Discover how much more there is to know about escapements by creating your own drawings. The purpose of this project is to introduce the reader, whether professional or hobbyist, to a hands-on method for drawing a mechanical clock or watch escapement. While it is more obvious that a manufacturer needs to know how to design a pallet, the repairman could do a better repair with an improved understanding of design theory. The ability to draw an escapement enables one to experiment more easily with the effects of changing the variables and to compare different types of escapements, their similarities and differences. Watch Escapements:
The most important reason for careful attention to design is efficiency. The escapements most frequently encountered at the bench are the Recoil, the Graham (or dead-beat), and the Swiss Lever. These all have efficiencies below 50%. This means that more than half the power is lost in the escapement alone, after all the power losses in the gear train.
Modern Swiss Lever
Drawing watch escapements requires much more detail than drawing the Graham (clock) escapement. I will pay most attention to the modern Swiss watch with the club-tooth escape wheel as it is the most commonly encountered at the bench. If you are a clockmaker or watchmaker who understands everything summarized in this introduction, you probably do not need this book. If you do not understand all of it, the cost of this book would be the cheapest escapement course you ever took.
Watch and clock escapements are similar in that they should have symmetrical designs, so that the impulses the pallets receive would be equal. The efficiency of the escapement should be the same for both pallets. The impulse face of each pallet should have an angle of 45º relative to the direction of the force that the escape tooth applies to the pallet during impulse if the angle between this force and the force that acts to rotate the pallet were 90º. If the pallet's impulse face angle were not correct, there would be a considerable loss of efficiency, or the ability of the balance wheel to receive impulses from the escape wheel. This is covered in detail in Chapter 4 of the Clock Escapement section.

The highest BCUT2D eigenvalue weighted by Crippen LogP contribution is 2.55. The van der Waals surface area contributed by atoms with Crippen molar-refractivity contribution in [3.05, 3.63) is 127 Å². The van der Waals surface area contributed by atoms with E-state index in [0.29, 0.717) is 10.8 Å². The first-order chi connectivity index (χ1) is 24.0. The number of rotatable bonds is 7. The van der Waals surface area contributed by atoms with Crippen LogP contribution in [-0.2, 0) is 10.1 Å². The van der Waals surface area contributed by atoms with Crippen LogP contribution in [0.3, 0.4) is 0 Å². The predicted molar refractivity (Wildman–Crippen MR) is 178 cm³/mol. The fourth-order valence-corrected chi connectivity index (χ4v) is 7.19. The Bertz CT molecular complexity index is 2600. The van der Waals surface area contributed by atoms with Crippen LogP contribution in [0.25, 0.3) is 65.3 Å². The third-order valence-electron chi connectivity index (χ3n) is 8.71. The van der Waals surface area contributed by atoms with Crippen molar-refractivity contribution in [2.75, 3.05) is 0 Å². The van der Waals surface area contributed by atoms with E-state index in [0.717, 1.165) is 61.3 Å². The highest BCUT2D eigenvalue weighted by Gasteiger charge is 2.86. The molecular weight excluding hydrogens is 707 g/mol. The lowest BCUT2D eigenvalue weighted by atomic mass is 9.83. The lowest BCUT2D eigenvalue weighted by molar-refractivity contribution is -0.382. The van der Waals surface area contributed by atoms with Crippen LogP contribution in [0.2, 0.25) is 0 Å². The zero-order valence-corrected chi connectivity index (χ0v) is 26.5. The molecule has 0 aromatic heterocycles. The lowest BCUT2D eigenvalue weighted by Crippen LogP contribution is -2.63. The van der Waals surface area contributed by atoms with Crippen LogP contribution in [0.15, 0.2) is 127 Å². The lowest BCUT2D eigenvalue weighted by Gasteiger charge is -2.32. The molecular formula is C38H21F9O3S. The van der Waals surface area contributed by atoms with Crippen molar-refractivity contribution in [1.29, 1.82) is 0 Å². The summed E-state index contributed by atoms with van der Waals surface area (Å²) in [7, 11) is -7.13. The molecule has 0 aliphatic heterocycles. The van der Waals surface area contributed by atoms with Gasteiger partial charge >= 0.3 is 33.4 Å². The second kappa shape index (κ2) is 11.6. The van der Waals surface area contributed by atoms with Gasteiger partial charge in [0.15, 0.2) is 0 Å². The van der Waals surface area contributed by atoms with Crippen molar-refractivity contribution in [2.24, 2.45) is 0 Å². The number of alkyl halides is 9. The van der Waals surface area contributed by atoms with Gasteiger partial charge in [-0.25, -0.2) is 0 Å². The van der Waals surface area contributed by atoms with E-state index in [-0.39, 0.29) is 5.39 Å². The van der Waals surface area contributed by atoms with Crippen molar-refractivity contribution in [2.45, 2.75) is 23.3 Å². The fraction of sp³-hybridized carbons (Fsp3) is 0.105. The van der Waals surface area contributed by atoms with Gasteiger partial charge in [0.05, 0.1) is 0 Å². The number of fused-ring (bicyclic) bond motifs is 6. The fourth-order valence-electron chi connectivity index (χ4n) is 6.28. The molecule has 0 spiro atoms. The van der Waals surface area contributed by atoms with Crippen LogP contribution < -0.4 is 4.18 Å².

The most significant difference between clock and watch escapements, such as the Graham escapement and the Swiss Lever, is that the clock's pendulum is not independent of the pallets, whereas the watch's balance wheel is independent of the pallets most of the time. This means that the clock escapement should have pallets with curved locking faces to achieve a dead-beat, so that there would be no recoil as the escape tooth slides along the pallet locking face. The watch escapement, however, should have pallets with locking faces that allow the escape tooth to move forwards slightly as it slides up the pallet's locking face, so as to create draw. The draw is a small binding action that helps to keep the pallet fork over to the side, against the banking pin, until the balance wheel's roller jewel returns, so that the fork's guard pin would not rub against the balance wheel's roller table and thereby interfere with the freedom of rotation of the balance wheel. Since watches require draw, the equidistant lock of the pallets is desirable in order to have equal draw for both pallets. This is covered in detail in Chapter 9 of the Clock Escapement section.
If you are a watchmaker with no interest in clocks, I would recommend that you consider reading the chapters concerning clock escapements because the logic behind the drawings is the same, and it is easier to introduce a reader to the drawing techniques with less difficult examples, (in other words, examples of simpler escapements that apply to clocks). It would be necessary to understand the basic principles behind escapement drawings before attempting to draw complicated watch escapements that would work in a simulation on a computer.
Go to Chapter 1
Escapements in Motion
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